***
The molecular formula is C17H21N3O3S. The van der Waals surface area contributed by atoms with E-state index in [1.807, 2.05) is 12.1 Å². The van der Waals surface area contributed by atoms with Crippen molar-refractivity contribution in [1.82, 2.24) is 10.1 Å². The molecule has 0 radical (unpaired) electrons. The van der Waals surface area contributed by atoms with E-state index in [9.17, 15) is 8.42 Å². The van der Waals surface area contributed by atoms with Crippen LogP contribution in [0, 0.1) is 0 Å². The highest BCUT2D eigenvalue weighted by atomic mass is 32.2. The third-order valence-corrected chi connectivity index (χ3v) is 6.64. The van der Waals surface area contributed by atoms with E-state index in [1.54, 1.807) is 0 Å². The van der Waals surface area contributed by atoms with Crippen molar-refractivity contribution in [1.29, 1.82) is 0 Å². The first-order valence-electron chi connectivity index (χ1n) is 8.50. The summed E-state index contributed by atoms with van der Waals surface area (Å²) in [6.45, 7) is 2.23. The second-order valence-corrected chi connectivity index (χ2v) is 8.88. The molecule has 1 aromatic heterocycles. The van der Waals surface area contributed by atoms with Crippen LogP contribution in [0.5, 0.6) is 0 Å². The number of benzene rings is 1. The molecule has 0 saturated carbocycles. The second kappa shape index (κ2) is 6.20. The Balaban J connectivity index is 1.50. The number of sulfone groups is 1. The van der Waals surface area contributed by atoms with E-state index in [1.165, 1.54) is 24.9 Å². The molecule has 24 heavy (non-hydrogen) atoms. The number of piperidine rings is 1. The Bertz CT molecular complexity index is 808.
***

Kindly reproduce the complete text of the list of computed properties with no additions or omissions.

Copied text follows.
The molecular formula is C17H21N3O3S. The van der Waals surface area contributed by atoms with E-state index in [1.807, 2.05) is 12.1 Å². The van der Waals surface area contributed by atoms with Crippen molar-refractivity contribution in [1.82, 2.24) is 10.1 Å². The molecule has 0 radical (unpaired) electrons. The van der Waals surface area contributed by atoms with E-state index in [9.17, 15) is 8.42 Å². The van der Waals surface area contributed by atoms with Crippen LogP contribution in [0, 0.1) is 0 Å². The highest BCUT2D eigenvalue weighted by atomic mass is 32.2. The third-order valence-corrected chi connectivity index (χ3v) is 6.64. The van der Waals surface area contributed by atoms with E-state index in [1.54, 1.807) is 0 Å². The van der Waals surface area contributed by atoms with Crippen molar-refractivity contribution in [1.29, 1.82) is 0 Å². The first-order valence-electron chi connectivity index (χ1n) is 8.50. The summed E-state index contributed by atoms with van der Waals surface area (Å²) in [6.45, 7) is 2.23. The second-order valence-corrected chi connectivity index (χ2v) is 8.88. The molecule has 1 aromatic heterocycles. The van der Waals surface area contributed by atoms with Crippen LogP contribution in [0.5, 0.6) is 0 Å². The number of benzene rings is 1. The molecule has 0 saturated carbocycles. The second kappa shape index (κ2) is 6.20. The Balaban J connectivity index is 1.50. The number of sulfone groups is 1. The van der Waals surface area contributed by atoms with E-state index in [1.165, 1.54) is 24.9 Å². The molecule has 24 heavy (non-hydrogen) atoms. The number of piperidine rings is 1. The Bertz CT molecular complexity index is 808.